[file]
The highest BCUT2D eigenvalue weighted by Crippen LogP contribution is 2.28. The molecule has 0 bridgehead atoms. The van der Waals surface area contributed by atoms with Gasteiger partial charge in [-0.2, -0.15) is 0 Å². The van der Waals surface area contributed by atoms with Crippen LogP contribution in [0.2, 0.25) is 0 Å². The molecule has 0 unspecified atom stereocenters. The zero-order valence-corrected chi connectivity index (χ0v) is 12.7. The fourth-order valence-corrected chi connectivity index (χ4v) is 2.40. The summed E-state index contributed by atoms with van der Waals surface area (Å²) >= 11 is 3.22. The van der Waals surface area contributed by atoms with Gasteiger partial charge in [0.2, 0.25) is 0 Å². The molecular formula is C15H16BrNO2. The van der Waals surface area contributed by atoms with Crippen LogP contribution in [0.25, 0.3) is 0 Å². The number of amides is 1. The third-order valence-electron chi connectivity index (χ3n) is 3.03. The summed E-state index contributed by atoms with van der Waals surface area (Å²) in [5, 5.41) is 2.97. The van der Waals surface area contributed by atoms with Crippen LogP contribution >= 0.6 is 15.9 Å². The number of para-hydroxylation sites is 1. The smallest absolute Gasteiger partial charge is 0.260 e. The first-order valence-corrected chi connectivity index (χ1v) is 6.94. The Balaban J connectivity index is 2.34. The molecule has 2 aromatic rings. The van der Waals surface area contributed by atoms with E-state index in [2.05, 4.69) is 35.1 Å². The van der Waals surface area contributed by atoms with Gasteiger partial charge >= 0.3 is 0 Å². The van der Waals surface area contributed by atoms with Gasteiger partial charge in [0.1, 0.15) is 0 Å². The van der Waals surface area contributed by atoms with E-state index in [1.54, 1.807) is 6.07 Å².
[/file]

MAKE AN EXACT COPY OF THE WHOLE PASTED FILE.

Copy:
The highest BCUT2D eigenvalue weighted by Crippen LogP contribution is 2.28. The molecule has 0 bridgehead atoms. The van der Waals surface area contributed by atoms with Gasteiger partial charge in [-0.2, -0.15) is 0 Å². The van der Waals surface area contributed by atoms with Crippen LogP contribution in [0.2, 0.25) is 0 Å². The molecule has 0 unspecified atom stereocenters. The zero-order valence-corrected chi connectivity index (χ0v) is 12.7. The fourth-order valence-corrected chi connectivity index (χ4v) is 2.40. The summed E-state index contributed by atoms with van der Waals surface area (Å²) >= 11 is 3.22. The van der Waals surface area contributed by atoms with Gasteiger partial charge in [0.2, 0.25) is 0 Å². The molecular formula is C15H16BrNO2. The van der Waals surface area contributed by atoms with Crippen LogP contribution in [0.25, 0.3) is 0 Å². The number of amides is 1. The third-order valence-electron chi connectivity index (χ3n) is 3.03. The summed E-state index contributed by atoms with van der Waals surface area (Å²) in [5, 5.41) is 2.97. The van der Waals surface area contributed by atoms with Crippen LogP contribution >= 0.6 is 15.9 Å². The number of para-hydroxylation sites is 1. The smallest absolute Gasteiger partial charge is 0.260 e. The first-order valence-corrected chi connectivity index (χ1v) is 6.94. The Balaban J connectivity index is 2.34. The molecule has 2 aromatic rings. The van der Waals surface area contributed by atoms with E-state index in [2.05, 4.69) is 35.1 Å². The van der Waals surface area contributed by atoms with Gasteiger partial charge >= 0.3 is 0 Å². The van der Waals surface area contributed by atoms with Gasteiger partial charge in [0.1, 0.15) is 0 Å². The van der Waals surface area contributed by atoms with E-state index in [1.54, 1.807) is 6.07 Å².